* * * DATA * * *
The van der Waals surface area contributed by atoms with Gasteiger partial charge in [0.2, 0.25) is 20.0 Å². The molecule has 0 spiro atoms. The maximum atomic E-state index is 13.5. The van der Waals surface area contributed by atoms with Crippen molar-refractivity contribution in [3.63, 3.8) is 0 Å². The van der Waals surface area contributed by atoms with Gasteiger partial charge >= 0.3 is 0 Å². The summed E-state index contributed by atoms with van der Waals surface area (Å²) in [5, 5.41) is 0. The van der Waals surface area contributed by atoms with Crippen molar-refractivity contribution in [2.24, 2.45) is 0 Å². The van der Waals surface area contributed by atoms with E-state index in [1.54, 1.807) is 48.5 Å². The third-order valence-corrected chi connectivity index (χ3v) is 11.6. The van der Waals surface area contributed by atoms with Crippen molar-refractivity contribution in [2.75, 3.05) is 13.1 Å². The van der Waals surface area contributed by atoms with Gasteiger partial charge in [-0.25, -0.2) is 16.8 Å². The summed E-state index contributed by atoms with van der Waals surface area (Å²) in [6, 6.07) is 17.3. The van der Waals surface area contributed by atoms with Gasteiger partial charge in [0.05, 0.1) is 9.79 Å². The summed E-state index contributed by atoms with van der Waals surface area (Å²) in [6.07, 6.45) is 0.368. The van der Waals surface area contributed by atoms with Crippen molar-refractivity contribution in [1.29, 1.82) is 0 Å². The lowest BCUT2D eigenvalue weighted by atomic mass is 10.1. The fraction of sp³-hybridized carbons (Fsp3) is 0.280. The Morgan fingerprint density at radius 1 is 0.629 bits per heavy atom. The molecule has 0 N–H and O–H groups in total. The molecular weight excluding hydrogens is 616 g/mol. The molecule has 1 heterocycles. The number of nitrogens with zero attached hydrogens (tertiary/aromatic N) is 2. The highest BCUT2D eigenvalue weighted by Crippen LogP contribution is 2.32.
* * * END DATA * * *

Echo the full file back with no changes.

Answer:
The van der Waals surface area contributed by atoms with Gasteiger partial charge in [0.2, 0.25) is 20.0 Å². The molecule has 0 spiro atoms. The maximum atomic E-state index is 13.5. The van der Waals surface area contributed by atoms with Crippen molar-refractivity contribution in [3.63, 3.8) is 0 Å². The van der Waals surface area contributed by atoms with Gasteiger partial charge >= 0.3 is 0 Å². The summed E-state index contributed by atoms with van der Waals surface area (Å²) in [5, 5.41) is 0. The van der Waals surface area contributed by atoms with Crippen molar-refractivity contribution in [2.24, 2.45) is 0 Å². The van der Waals surface area contributed by atoms with E-state index in [1.54, 1.807) is 48.5 Å². The third-order valence-corrected chi connectivity index (χ3v) is 11.6. The van der Waals surface area contributed by atoms with Crippen molar-refractivity contribution in [2.75, 3.05) is 13.1 Å². The van der Waals surface area contributed by atoms with Gasteiger partial charge in [-0.25, -0.2) is 16.8 Å². The summed E-state index contributed by atoms with van der Waals surface area (Å²) in [6, 6.07) is 17.3. The van der Waals surface area contributed by atoms with Gasteiger partial charge in [0.05, 0.1) is 9.79 Å². The summed E-state index contributed by atoms with van der Waals surface area (Å²) in [6.07, 6.45) is 0.368. The van der Waals surface area contributed by atoms with Crippen molar-refractivity contribution in [1.29, 1.82) is 0 Å². The lowest BCUT2D eigenvalue weighted by atomic mass is 10.1. The fraction of sp³-hybridized carbons (Fsp3) is 0.280. The Morgan fingerprint density at radius 1 is 0.629 bits per heavy atom. The molecule has 0 N–H and O–H groups in total. The molecular weight excluding hydrogens is 616 g/mol. The molecule has 1 heterocycles. The number of nitrogens with zero attached hydrogens (tertiary/aromatic N) is 2. The highest BCUT2D eigenvalue weighted by Crippen LogP contribution is 2.32.